This claim was flatly refuted by Hamilton’s grandson, Allan McLane Hamilton. In his 1910 biography, he called it “untrue” and noted that Hamilton’s own ledger had entries showing how he bought slaves for himself and others.
But the idea of resolute anti-slavery in Hamilton has endured and has grown stronger in recent decades. It’s certainly an image that appeals to contemporary readers looking for a founding father relatively untouched by slavery.
In her work, Ms. Serfilippi questions what she considers persistent myths, beginning with the oft-repeated claim that his childhood, exposed to the brutalities of slavery on St. Croix, left him with what Mr. Chernow in his biography “a chose aversion to slavery. “
“To date,” she writes and repeatedly other scholars, “no primary sources have been found to corroborate the idea” that Hamilton’s childhood sparked hate slavery.
Hamilton criticized slavery at various points in his life and, compared to most white contemporaries, held enlightened views about the capabilities of blacks. He was also an early member of the New York Manumission Society, which was founded in 1785 to advocate gradual abolition and promote the voluntary liberation of the enslaved. (A number of members, including Philip Schuyler, his father-in-law, were slave owners.)
However, Ms. Serfilippi also notes documented cases of Hamilton consulting with legal clients on issues related to slavery. Hamilton probably would not have been hired for such work, she argues, “if he had been classified as merely abolitionist among his colleagues.”
That Hamilton helped legal clients and family members, including his sister-in-law Angelica Schuyler Church, buy and sell enslaved people has been noted by biographers. But whether Hamilton enslaved people in his own household is a dire question.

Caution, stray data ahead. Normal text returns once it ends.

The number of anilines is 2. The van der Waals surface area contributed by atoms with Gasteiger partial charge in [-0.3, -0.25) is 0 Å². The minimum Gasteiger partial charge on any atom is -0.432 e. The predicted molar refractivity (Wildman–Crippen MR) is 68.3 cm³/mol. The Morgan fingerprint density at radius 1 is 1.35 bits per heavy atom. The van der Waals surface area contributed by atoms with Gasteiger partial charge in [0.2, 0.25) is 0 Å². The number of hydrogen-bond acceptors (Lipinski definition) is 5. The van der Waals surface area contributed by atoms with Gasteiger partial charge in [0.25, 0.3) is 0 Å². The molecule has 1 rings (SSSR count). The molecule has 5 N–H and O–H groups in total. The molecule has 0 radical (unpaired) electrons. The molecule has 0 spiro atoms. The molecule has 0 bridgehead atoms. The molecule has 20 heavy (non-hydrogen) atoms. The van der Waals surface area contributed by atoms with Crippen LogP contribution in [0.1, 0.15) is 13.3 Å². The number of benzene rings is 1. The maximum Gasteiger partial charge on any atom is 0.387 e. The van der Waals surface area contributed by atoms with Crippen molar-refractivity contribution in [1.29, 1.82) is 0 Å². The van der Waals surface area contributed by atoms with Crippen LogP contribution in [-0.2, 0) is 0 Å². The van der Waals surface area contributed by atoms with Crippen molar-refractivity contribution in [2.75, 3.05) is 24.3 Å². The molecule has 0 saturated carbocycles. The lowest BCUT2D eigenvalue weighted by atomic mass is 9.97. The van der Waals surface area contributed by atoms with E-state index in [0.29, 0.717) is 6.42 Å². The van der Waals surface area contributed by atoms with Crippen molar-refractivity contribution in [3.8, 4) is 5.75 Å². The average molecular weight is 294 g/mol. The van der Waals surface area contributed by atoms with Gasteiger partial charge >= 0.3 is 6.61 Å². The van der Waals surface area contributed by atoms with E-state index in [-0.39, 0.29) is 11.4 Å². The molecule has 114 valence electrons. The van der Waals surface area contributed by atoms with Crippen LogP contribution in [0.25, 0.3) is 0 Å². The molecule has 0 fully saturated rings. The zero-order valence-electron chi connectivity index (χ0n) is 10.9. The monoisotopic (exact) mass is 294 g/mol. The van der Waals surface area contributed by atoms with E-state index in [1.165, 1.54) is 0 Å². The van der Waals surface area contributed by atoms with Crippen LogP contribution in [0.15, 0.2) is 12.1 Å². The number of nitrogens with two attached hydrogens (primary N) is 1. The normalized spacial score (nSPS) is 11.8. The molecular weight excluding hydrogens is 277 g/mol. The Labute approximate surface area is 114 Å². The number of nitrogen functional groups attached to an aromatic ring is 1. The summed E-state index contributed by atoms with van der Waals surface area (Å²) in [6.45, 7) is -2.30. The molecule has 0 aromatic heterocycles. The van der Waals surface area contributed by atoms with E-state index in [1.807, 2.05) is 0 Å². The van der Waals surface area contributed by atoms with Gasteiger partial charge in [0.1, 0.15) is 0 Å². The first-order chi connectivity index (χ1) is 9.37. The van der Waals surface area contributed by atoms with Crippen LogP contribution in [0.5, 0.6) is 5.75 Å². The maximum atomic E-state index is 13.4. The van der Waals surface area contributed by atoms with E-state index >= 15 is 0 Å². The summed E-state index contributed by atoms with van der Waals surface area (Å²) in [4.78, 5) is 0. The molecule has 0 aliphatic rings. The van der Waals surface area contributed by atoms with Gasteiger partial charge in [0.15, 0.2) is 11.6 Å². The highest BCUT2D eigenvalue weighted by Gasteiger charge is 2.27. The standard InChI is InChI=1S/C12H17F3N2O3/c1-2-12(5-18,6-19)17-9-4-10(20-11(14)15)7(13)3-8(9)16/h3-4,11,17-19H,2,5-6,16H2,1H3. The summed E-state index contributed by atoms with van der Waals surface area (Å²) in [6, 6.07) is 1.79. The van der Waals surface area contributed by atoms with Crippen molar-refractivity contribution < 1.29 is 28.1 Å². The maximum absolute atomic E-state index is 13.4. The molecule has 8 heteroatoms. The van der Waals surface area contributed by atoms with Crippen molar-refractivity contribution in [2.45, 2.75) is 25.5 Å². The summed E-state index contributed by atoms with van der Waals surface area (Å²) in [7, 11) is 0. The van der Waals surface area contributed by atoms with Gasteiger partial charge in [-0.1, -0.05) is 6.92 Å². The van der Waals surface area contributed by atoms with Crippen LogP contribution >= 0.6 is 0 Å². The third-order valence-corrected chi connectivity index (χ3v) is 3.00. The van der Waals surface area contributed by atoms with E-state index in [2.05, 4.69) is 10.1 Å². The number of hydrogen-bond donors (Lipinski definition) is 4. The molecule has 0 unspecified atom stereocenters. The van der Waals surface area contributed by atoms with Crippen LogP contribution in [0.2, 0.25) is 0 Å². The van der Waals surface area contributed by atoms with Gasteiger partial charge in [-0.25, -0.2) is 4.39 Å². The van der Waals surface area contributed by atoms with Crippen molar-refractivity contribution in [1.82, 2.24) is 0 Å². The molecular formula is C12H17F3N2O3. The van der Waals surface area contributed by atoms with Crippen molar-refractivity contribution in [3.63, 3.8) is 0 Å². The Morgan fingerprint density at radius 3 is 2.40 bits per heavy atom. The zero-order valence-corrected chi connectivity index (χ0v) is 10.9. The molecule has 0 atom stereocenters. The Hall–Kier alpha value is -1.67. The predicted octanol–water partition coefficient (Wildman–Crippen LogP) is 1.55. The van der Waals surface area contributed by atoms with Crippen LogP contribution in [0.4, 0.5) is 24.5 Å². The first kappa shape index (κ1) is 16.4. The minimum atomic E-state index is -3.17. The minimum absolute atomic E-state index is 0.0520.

Some modern biographers, Ms. Serfilippi notes, address the question, albeit often briefly. In his biography, Mr. Chernow writes that Hamilton and his wife Elizabeth “may have owned a household slave or two” and cites “three weird references in his papers”. But she offers a more definitive reading, arguing that a number of primary sources “prove that Hamilton bought enslaved people for himself”.
Much of her case is based on notes in his cash books and family letters. For example, in May 1781, six months after his marriage to Elizabeth, Hamilton wrote to George Clinton, mentioning waiting for a sum of money “to pay Mrs. H’s value[amilton] had from Mrs. Clinton. “
Some historians, she writes, have read this as payment for the value of their work. But Hamilton, Ms. Serfilippi argues, clearly “exchanged money for the woman herself”.
She also cites a number of similar references in other letters which she claims are corroborated by information in the cash books. For example, in a letter to Hamilton dated August 1795, Philip Schuyler refers to “a negro boy and woman who was engaged to you.” In March 1796, a payment of US $ 250 to Schuyler for “2 Negro servants he bought for me” is recorded in Hamilton’s cash books.
Ms. Serfilippi also cites several letters from Philip Schuyler referring to “maids” traveling with Elizabeth and the Hamilton children at a time when Hamilton’s cash books, she argues, do not contain a record of maid wages – a clue, she says, that they have been enslaved.
In another entry in the cash book from June 1798, Hamilton reports that he received 100 US dollars for the “tenure” of a “negro boy”. That Hamilton could rent him to someone else – a common practice – “absolutely shows that Hamilton enslaved the boy,” Ms. Serfilippi writes.
And the Hamiltons, Ms. Serfilippi claims, appear to have enslaved people until Hamilton’s death.
She points to a piece of paper that is included towards the end of the cash book and contains an inventory of Hamilton’s property, apparently made after his death in a duel with Aaron Burr in July 1804. The inventory lists his house (£ 2,200 worth) and furniture and books (£ 300). There are also “servants” worth £ 400.
Hamilton’s own inventory, which he made shortly before the duel, does not contain any reference to servants. However, Ms. Serfilippi believes that the posthumous inventory drawn up to manage his affairs is more likely to be accurate.
“The Hamiltons were in debt,” she said. “It would make sense to take everything into their possession.”
It remains to be seen whether Ms. Serfilippi’s firm conclusions will be widely accepted by scientists. For them, it’s not just about how we see Hamilton.
“When we say Hamilton did not enslave people, we erase them from history,” she said. “The most important thing is that you were here. We have to acknowledge them. “